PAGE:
I have been going through old pictures of Jackson this month and posting a few on Facebook as a celebration of his upcoming birthday. Looking through all the old photo's I have come across many from when he was deep in battle with (JRA) Juvenile Rheumatoid Arthritis AKA Juvenile Idiopathic Arthritis (JIA) with Systemic Onset. I am blown away at what he went through and the pain he lived with. While JRA did not take Jackson's life, it certainly altered his life and threatened to cripple him. It also made him who he was, a fighter. I want to share some of the struggles we faced when we were finally able to get a diagnosis, not only will it help paint the picture of how strong Jackson really was, it may help another parent searching for answers about JRA, particularly "Systemic Onset" which was the type my Jackson had. I know some of these photos will be hard to look at, but there are so many wonderful kids that we personally got to know on our JA journey that helped us through photos and advice that I feel like I owe it to any other parents who are at that breaking point. I will have to write these next few blogs in separate parts. Mainly because it's to long of a journey to read in one sitting, but also because it takes me down a very hard road that is very emotional, bare with me this will be different than my other posts.  Here we go.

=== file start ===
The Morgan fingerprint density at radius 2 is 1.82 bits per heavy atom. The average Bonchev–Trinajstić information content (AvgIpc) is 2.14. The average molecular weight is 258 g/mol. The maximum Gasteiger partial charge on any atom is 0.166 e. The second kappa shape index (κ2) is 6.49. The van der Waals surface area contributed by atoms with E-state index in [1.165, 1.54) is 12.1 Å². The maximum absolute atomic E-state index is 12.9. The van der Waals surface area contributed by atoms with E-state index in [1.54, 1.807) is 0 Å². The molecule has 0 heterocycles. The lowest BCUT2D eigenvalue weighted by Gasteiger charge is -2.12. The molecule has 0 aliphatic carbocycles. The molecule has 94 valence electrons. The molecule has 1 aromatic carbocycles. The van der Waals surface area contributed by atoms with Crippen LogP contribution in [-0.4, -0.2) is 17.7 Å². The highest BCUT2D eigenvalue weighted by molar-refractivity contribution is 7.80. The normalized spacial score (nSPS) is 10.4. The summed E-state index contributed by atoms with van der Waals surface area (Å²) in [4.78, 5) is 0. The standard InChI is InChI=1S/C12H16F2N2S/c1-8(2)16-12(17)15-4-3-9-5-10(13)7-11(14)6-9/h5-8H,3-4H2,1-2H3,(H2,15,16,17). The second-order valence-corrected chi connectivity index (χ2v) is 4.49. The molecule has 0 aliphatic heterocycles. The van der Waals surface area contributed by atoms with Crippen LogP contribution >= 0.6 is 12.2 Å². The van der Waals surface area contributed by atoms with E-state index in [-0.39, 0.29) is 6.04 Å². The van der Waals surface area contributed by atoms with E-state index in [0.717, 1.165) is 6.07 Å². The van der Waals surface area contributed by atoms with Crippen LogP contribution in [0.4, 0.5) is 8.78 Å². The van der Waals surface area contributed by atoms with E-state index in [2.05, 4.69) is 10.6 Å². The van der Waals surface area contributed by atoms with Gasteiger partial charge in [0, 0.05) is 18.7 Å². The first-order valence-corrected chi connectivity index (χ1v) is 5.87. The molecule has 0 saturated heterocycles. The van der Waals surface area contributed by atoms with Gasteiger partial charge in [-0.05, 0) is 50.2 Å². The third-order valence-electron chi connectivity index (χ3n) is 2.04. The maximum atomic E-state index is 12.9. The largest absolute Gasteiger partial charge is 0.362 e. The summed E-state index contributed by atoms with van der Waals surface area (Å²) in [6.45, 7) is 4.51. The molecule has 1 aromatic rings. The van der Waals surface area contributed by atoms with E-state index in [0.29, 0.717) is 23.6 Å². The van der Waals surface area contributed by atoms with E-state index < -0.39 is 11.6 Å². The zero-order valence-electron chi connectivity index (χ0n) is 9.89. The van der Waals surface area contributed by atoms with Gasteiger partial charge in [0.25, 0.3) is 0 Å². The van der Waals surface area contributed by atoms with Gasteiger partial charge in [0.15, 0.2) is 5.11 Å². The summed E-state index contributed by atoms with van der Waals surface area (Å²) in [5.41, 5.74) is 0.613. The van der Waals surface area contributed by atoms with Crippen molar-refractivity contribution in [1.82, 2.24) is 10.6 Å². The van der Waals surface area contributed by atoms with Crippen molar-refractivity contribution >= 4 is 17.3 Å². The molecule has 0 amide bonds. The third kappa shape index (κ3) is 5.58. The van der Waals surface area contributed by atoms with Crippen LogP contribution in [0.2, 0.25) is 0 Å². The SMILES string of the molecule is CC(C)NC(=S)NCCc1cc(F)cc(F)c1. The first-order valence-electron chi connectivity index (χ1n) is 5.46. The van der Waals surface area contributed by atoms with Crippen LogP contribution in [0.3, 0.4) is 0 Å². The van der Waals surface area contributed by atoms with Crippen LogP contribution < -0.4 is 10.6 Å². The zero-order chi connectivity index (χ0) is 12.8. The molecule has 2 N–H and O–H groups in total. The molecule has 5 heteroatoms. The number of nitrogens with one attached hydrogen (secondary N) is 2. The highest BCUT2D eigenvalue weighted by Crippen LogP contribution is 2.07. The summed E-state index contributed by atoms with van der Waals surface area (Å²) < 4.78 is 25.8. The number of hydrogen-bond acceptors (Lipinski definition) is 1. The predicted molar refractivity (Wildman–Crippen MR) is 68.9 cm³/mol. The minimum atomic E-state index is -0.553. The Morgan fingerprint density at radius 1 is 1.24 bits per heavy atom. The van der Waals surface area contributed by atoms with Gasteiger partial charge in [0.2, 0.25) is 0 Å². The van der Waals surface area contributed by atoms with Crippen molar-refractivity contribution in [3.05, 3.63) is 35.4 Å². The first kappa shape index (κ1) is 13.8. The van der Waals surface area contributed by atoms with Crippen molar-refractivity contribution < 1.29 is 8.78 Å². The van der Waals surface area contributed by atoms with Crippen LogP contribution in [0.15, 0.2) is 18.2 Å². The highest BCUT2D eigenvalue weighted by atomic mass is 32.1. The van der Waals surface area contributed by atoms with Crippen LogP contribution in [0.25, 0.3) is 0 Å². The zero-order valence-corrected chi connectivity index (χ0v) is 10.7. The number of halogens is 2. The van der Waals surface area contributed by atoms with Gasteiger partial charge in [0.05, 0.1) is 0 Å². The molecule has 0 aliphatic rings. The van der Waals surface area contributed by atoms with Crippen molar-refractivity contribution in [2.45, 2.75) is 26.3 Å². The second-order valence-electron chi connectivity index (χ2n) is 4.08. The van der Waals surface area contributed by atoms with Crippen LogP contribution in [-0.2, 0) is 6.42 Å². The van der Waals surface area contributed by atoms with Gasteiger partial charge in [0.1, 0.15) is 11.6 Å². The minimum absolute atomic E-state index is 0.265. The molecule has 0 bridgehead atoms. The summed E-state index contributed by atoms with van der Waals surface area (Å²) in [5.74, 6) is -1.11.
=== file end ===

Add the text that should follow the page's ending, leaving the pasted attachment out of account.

On January 2nd 2007 our 2 1/2 year old, Jackson woke up and could not walk. I stood him up and he would cry out in pain and fall to the ground. He had no other symptoms and as the day wore on he "loosened" up and seemed much better, and then the fever hit. Out of no where he had 103 with the only symptom being "I can't walk". We took him to his pediatrician who admitted him for "fever of unknown origin" and high platelet count. After admission his blood work was getting worse and worse. Platelets were over a million (I'm told that was unheard of) and his ESR or SED rate (show's inflammation in the body) was extremely elevated. We were shipped to Arkansas Childrens Hospital via Ambulance when his pediatrician suspected we were dealing something much bigger brewing than she could treat. I was 37 weeks pregnant with my daughter, so that was a LONG ambulance ride and the first of many medical personal over 2 weeks saying "Don't go into labor , we don't want to deliver!".